I was hoping the resident deer would make an appearance later in the day with the scouts. They were certainly active along the stream since the rain. The tracks along the muddy banks would be the perfect teaching opportunity with the scouts. Evidence of animal life comes in all shapes and sizes.
On a grey, overcast morning, the color of the redbuds (Cercis canadensis) stood out from afar. Later I would teach the scouts that you can't necessarily know what a plant looks like from a common name. If that were the case, these spring favorites would be called purple- or magenta-buds.
When the scout hike was planned weeks in advance, I thought I would have a restored prairie to use as a living example. When I emerged from the woods along the creek, my nose gave me the first clue that I'd have to change what I talked about. The smell of char filled the air. Earlier in the week, the park district held a prescribed prairie burn, leaving nothing but the burnt stubble of last year's prairie.
After standing in utter disappointment for what seemed like an eternity (in the realization that a large part of my hike talk was now up in flames and that I had missed the chance to photograph the prairie burn), I began reworking how I would talk about the prairie. Luckily some of the plants had begun to sprout post-burn, so I'd have good examples of rejuvenation.
At the edge of the McCullough creek woods, I caught movement out of the corner of my eye. Blending in seamlessly with the underbrush, a white-tailed deer watched me cautiously. The Meadowbook deer are not as skittish as most deer in the wild; they have grown accustomed to the number of people who come through the park each day.
Once my ability to talk about the restored prairie was limited, I knew I'd have to rely more on the animal life in the park. So I began to scout out the best examples of beaver damage. The tree pictured above is slowly being felled by the beavers. Park managers don't know if there is one beaver, a mated pair or a whole family of beavers in the park. Judging by the amount of damage along McCullough Creek, I'd say Meadowbrook is home to one very eager beaver or populated with an industrious army of them.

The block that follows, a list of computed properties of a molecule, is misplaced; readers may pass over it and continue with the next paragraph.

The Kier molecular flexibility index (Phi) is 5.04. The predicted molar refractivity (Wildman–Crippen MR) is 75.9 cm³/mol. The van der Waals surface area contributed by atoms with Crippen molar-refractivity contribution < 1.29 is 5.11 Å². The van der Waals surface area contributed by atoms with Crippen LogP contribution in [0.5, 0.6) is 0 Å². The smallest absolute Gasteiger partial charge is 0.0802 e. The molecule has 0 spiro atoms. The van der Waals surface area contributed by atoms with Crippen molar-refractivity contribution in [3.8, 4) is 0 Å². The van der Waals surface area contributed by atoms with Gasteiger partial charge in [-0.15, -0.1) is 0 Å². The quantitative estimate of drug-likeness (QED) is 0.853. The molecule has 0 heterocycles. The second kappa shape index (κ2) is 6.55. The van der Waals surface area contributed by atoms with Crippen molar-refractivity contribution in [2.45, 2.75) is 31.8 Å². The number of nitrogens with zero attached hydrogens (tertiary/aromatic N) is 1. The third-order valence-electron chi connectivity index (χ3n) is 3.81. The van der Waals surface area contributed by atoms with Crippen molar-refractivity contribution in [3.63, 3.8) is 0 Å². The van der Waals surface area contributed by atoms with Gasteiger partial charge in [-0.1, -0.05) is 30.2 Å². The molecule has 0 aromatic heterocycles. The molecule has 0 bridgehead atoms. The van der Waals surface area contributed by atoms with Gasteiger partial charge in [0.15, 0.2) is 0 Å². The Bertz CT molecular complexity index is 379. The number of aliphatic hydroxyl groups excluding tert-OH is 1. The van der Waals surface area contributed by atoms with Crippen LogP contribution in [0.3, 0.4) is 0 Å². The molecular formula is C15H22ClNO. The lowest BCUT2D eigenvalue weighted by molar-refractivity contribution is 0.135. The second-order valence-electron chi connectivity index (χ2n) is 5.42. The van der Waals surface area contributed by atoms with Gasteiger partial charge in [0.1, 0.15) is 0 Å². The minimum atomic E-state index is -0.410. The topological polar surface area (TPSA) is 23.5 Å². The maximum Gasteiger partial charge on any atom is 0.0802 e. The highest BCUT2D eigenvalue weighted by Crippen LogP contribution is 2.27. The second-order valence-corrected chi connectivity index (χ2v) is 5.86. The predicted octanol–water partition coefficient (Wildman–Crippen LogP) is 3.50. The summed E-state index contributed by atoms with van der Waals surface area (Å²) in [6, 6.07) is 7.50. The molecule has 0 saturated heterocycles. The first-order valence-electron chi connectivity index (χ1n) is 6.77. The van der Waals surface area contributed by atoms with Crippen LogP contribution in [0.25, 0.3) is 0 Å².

The wild plums (Prunus americana) were a few days past peak bloom. Their sweet scent was masked by the smell of the burnt prairie.
The reddish foliage of staghorn sumac (Rhus hirta) had sprouted from furry, upright stems along the edge of the woods.
The Callery Pear (Pyrus calleryana) is considered one of the major invasive species in Meadowbrook. It is common in home landscapes, and spreads aggressively with the help of birds who eat the fruit. In contrast to the wild plum, its scent hung acerbically in the air. The drastic difference between the scents in these flowering fruit trees inspired a question for the scouts: Why do flowers in the wild have the scents they do? The answer: Some pollinator finds that scent attractive.
The silver maples (Acer saccharhinum) in Meadowbrook are carrying a bumper crop of seeds. I knew most of the scouts would know these as "helicopter" seeds. In most of the scouting hikes I've led, I attempt to show at least one example of how plants spread seeds. These maple samaras would be another fun example of how plants have evolved to take advantage of their environment -- in this case, the wind.
I ended my hike at the northern entrance to Meadowbrook, near the inlet to McCullough Creek. Two large culverts direct the flow of stormwater from Urbana into the park. A mated pair of mallard ducks (Anas platyrhynchos) rested on the rocks as water trickled in through the culvert. I decided this would be the perfect place to begin the afternoon hike, to show the scouts the importance of keeping garbage and chemicals out of the stormwater system. Everything that goes down the storm sewers will eventually find its way into areas like Meadowbook.
Walking through the park with the afternoon hike in the front of my mind helped me to appreciate Meadowbrook in new ways. We are so fortunate to have a natural area like this in the middle of town. It gives us the ability to appreciate both plants and animals in a natural setting, while also providing direct reminders about our impact as humans on the natural environment.